Stell Cell Research – Stem Cell Cafe

Here at Macleans, we appreciate the written word. And we appreciate you, the reader. We are always looking for ways to create a better user experience for you and wanted to try out a new functionality that provides you with a reading experience in which the words and fonts take centre stage. We believe youll appreciate the clean, white layout as you read our feature articles. But we dont want to force it on you and its completely optional. Click View in Clean Reading Mode on any article if you want to try it out. Once there, you can click Go back to regular view at the top or bottom of the article to return to the regular layout. Scientist Dr. Mark Post poses with samples of in-vitro meat in a laboratory, at the University of Maastricht in the Netherlands on November 9, 2011. (Francois Lenoir/Reuters) Its high time for summer barbecue season. On Aug. 5, as long weekend revelers across Canada throw steaks and sausages on the grill, Dr. Mark Post will be cooking up something very different: a hamburger made of animal stem cells, grown in his lab at Maastricht University in the Netherlands. This one little five-ounce patty has taken him years to perfect, at a cost of 300,000 euros, or over $409,500 (donated by an anonymous investor), making it what must be the most expensive and labour-intensive sandwich patty in history. Some doubted it could be done. As the burger is unveiled in Londonthen bitten, chewed, swallowed and consumed, for all the world to seePosts burger will redefine meat as we know it. This is the food of the future. Post, a medical doctor, has been attempting to create tissues in the lab for almost a decade. The applications are huge: engineered human tissues could be used to test drugs, for example, or to treat many diseases where the body wastes away. To Post, the food application started out as an interesting side project, one that soon stole the spotlight from his other work. Meat for consumption is in theory, much easier to grow, he told Macleans in an interview in 2012. The tissue does not need to physically integrate into the body. I considered it a closer goal to reach, he says, and a very important one. Indeed, the global appetite for meat is growing. Livestock production already takes up 30 per cent of the land surface on our planet, says a 2006 United Nations report, producing more greenhouse gas emissions than all our cars and trucks, combined. According to Patrick O. Brown of Stanford University, eating one four-ounce hamburger is the equivalent of leaving a bathroom faucet running round-the-clock for a week. Developing nations are increasingly emulating the meat-heavy Western diet, and it isnt sustainable. We are heading towards a meat shortage worldwide, Post says. Instead of producing beef, pork and poultry on massive industrial farms, in the near future, he predicts, well be growing it in factories. And while this first hamburger was incredibly expensive to make, as techniques are perfected and lab-grown stem-cell burgers can be mass-produced, the cost will go down; one day it could be lower than the price of traditionally raised meat, which is expected to rise. Of course, growing a minced hamburger pattylet alone a dense, fat-marbled steakisnt a simple task. Post and his team harvested stem cells from a cows muscle tissue, and bathed them in a special formula of nutrients. As these cells start to differentiate into muscle cells, theyre hooked to attachment points (Post has used Velcro) to create tiny strips of tissue, like a tendon. Eventually, they start to contract on their own. The downside for animal lovers is that you still need animals, a donor herd to provide stem cells, Post says. But compared to factory farming today, the number would be very small. If we grew all our meat in a lab, Post believes, the number of livestock worldwide could be reduced by a factor of one millionthe equivalent of reducing 10 billion livestock animals on the planet to 10,000. This would free up land, water, and other resources, while making sure remaining livestock didnt suffer a death fraught with the issues of large-scale slaughter. Other than Post, only a handful of scientists are working on lab-grown meat; others believe the future lies in plant-based substitutes, ones so good they could fool even the most discerning palate, although Post maintains that we humans will always have an appetite for the real thing. Worldwide, the meat-eater population is going to grow. Theres no doubt about that, he says. Posts hamburger is a powerful proof of concept, an important first step. As we begin to unravel the implications of this one burgerfor science, for health care, and for the food supply that feeds everyone on the planetwell be watching on Aug. 5, with bated breath, wondering what, exactly, it tastes like. Anyone who wants to follow along can watch a livestream of the burger consumption on Aug. 5 atculturedbeef.net. Continued here: One lab-grown hamburger, coming up Blog Central, Kate Lunau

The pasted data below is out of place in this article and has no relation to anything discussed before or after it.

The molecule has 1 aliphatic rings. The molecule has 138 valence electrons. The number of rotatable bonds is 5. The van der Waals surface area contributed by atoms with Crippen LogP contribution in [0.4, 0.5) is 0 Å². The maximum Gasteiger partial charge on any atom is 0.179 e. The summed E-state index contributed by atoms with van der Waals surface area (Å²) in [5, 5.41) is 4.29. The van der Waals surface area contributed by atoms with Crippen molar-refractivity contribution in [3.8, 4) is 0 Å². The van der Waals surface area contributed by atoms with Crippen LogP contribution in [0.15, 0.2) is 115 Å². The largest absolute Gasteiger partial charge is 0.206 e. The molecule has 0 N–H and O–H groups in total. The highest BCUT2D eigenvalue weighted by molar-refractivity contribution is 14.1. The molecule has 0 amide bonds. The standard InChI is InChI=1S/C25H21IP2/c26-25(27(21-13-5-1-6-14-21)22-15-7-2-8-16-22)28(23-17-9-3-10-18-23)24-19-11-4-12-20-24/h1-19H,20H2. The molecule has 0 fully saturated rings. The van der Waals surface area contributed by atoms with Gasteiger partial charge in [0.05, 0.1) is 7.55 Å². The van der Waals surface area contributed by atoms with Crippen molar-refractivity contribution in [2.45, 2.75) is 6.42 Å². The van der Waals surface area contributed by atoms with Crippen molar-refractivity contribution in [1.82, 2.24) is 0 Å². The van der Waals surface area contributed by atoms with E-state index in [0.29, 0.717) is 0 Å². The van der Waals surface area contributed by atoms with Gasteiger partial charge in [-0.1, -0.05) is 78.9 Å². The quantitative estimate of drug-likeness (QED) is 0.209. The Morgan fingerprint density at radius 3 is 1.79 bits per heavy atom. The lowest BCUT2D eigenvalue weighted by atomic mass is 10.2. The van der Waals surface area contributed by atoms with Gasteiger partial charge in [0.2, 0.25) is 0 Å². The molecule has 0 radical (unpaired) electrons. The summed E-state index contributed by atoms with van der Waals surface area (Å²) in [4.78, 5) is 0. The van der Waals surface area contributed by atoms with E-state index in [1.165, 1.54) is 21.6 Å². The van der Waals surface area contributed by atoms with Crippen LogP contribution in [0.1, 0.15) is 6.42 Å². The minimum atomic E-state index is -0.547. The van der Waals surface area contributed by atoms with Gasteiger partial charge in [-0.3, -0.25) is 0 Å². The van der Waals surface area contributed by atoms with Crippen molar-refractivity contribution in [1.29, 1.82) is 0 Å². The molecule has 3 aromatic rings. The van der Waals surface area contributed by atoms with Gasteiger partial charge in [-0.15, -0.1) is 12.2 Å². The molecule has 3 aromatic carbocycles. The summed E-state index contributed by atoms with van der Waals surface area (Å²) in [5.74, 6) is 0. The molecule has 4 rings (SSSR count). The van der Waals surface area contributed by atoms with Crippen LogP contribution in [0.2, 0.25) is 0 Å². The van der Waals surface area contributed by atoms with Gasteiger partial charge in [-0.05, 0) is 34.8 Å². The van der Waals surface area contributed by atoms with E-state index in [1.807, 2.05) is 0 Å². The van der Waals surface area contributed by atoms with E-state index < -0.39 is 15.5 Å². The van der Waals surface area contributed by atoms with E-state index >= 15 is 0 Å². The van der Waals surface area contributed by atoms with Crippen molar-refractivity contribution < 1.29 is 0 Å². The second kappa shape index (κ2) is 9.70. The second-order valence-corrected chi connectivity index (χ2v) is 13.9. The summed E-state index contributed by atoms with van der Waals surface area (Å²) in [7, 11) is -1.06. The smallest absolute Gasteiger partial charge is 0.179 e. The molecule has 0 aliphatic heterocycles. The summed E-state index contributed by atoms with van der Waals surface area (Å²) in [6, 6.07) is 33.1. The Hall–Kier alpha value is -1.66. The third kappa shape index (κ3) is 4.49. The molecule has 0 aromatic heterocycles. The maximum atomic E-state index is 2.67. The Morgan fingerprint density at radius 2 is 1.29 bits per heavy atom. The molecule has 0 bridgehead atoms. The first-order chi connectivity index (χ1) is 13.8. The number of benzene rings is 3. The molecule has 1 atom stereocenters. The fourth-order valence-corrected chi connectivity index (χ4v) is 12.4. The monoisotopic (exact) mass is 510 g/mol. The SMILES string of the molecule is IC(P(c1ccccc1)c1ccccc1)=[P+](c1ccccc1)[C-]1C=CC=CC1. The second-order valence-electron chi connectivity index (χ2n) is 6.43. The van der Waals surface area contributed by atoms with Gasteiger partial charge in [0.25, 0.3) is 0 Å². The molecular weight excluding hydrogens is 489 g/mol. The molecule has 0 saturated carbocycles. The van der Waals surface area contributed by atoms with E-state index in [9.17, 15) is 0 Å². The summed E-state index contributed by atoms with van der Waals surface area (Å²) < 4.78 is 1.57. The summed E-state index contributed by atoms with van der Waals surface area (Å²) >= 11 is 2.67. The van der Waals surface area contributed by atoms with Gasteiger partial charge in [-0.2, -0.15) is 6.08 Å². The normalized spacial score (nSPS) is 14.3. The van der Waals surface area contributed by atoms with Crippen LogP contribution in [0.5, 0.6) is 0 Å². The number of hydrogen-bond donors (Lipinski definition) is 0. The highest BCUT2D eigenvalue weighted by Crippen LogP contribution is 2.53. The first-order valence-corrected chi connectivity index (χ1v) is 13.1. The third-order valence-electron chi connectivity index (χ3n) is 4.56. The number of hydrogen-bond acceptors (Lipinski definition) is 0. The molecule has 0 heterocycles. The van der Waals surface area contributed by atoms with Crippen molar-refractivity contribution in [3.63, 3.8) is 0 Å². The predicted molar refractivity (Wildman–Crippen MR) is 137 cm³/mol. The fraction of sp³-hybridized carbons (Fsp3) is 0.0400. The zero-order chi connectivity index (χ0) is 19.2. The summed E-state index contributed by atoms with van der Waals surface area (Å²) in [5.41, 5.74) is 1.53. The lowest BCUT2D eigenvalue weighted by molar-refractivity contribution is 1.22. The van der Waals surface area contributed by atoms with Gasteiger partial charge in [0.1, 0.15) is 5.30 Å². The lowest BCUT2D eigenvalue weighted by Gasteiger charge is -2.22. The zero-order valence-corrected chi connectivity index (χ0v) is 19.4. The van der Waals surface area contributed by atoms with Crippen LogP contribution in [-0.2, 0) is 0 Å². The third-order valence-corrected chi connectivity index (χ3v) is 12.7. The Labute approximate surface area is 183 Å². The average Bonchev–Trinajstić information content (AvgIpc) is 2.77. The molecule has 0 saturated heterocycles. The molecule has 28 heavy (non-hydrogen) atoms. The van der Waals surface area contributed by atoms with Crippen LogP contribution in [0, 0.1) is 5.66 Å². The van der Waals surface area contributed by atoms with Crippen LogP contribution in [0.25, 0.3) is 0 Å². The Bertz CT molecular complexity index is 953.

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Stell Cell Research – Stem Cell Cafe

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